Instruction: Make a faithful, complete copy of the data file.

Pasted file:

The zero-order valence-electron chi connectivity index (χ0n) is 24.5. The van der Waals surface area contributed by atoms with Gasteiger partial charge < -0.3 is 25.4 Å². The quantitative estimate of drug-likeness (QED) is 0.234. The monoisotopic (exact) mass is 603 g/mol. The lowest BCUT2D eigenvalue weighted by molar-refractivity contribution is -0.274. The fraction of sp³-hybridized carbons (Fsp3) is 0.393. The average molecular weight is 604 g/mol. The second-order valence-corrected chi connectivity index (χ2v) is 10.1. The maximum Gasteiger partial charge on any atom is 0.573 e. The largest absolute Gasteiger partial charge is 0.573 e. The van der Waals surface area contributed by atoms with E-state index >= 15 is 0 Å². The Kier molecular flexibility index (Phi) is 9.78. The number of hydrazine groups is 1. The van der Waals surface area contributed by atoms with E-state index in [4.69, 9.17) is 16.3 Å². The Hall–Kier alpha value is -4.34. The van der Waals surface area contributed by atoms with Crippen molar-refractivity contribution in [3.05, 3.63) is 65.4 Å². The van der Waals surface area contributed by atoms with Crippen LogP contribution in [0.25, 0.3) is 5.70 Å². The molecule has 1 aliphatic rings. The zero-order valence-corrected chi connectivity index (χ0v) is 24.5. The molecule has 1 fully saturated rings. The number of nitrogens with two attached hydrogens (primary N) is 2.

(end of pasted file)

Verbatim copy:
The zero-order valence-electron chi connectivity index (χ0n) is 24.5. The van der Waals surface area contributed by atoms with Gasteiger partial charge < -0.3 is 25.4 Å². The quantitative estimate of drug-likeness (QED) is 0.234. The monoisotopic (exact) mass is 603 g/mol. The lowest BCUT2D eigenvalue weighted by molar-refractivity contribution is -0.274. The fraction of sp³-hybridized carbons (Fsp3) is 0.393. The average molecular weight is 604 g/mol. The second-order valence-corrected chi connectivity index (χ2v) is 10.1. The maximum Gasteiger partial charge on any atom is 0.573 e. The largest absolute Gasteiger partial charge is 0.573 e. The van der Waals surface area contributed by atoms with E-state index >= 15 is 0 Å². The Kier molecular flexibility index (Phi) is 9.78. The number of hydrazine groups is 1. The van der Waals surface area contributed by atoms with E-state index in [4.69, 9.17) is 16.3 Å². The Hall–Kier alpha value is -4.34. The van der Waals surface area contributed by atoms with Crippen molar-refractivity contribution in [3.05, 3.63) is 65.4 Å². The van der Waals surface area contributed by atoms with Crippen LogP contribution in [0.25, 0.3) is 5.70 Å². The molecule has 1 aliphatic rings. The zero-order valence-corrected chi connectivity index (χ0v) is 24.5. The molecule has 1 fully saturated rings. The number of nitrogens with two attached hydrogens (primary N) is 2.